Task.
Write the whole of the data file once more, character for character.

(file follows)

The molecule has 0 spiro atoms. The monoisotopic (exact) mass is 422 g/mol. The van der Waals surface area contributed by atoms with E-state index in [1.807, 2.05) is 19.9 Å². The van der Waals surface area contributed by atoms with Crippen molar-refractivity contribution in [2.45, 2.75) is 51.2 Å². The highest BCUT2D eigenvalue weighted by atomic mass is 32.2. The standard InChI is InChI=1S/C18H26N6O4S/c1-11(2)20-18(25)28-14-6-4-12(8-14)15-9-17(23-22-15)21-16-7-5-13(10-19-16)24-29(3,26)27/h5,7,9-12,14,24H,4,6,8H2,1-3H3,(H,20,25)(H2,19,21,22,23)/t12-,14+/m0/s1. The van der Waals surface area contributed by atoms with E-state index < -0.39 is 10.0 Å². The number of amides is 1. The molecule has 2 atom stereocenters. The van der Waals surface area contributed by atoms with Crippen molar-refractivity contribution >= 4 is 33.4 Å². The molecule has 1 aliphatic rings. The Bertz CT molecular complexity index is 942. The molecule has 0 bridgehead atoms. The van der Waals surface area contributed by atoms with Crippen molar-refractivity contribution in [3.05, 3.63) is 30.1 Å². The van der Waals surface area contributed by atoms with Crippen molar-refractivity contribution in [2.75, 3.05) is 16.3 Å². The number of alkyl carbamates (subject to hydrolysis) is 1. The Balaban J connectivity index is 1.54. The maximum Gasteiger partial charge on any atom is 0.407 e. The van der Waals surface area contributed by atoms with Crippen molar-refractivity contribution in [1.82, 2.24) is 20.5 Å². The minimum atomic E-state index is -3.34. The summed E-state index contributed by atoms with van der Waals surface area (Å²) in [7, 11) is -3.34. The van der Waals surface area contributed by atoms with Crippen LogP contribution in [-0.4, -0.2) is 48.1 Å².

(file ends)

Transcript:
The molecule has 0 spiro atoms. The monoisotopic (exact) mass is 422 g/mol. The van der Waals surface area contributed by atoms with E-state index in [1.807, 2.05) is 19.9 Å². The van der Waals surface area contributed by atoms with Crippen molar-refractivity contribution in [2.45, 2.75) is 51.2 Å². The highest BCUT2D eigenvalue weighted by atomic mass is 32.2. The standard InChI is InChI=1S/C18H26N6O4S/c1-11(2)20-18(25)28-14-6-4-12(8-14)15-9-17(23-22-15)21-16-7-5-13(10-19-16)24-29(3,26)27/h5,7,9-12,14,24H,4,6,8H2,1-3H3,(H,20,25)(H2,19,21,22,23)/t12-,14+/m0/s1. The van der Waals surface area contributed by atoms with E-state index < -0.39 is 10.0 Å². The number of amides is 1. The molecule has 2 atom stereocenters. The van der Waals surface area contributed by atoms with Crippen molar-refractivity contribution >= 4 is 33.4 Å². The molecule has 1 aliphatic rings. The Bertz CT molecular complexity index is 942. The molecule has 0 bridgehead atoms. The van der Waals surface area contributed by atoms with Crippen molar-refractivity contribution in [3.05, 3.63) is 30.1 Å². The van der Waals surface area contributed by atoms with Crippen molar-refractivity contribution in [2.75, 3.05) is 16.3 Å². The number of alkyl carbamates (subject to hydrolysis) is 1. The Balaban J connectivity index is 1.54. The maximum Gasteiger partial charge on any atom is 0.407 e. The van der Waals surface area contributed by atoms with Crippen molar-refractivity contribution in [1.82, 2.24) is 20.5 Å². The minimum atomic E-state index is -3.34. The summed E-state index contributed by atoms with van der Waals surface area (Å²) in [7, 11) is -3.34. The van der Waals surface area contributed by atoms with Crippen LogP contribution in [-0.4, -0.2) is 48.1 Å².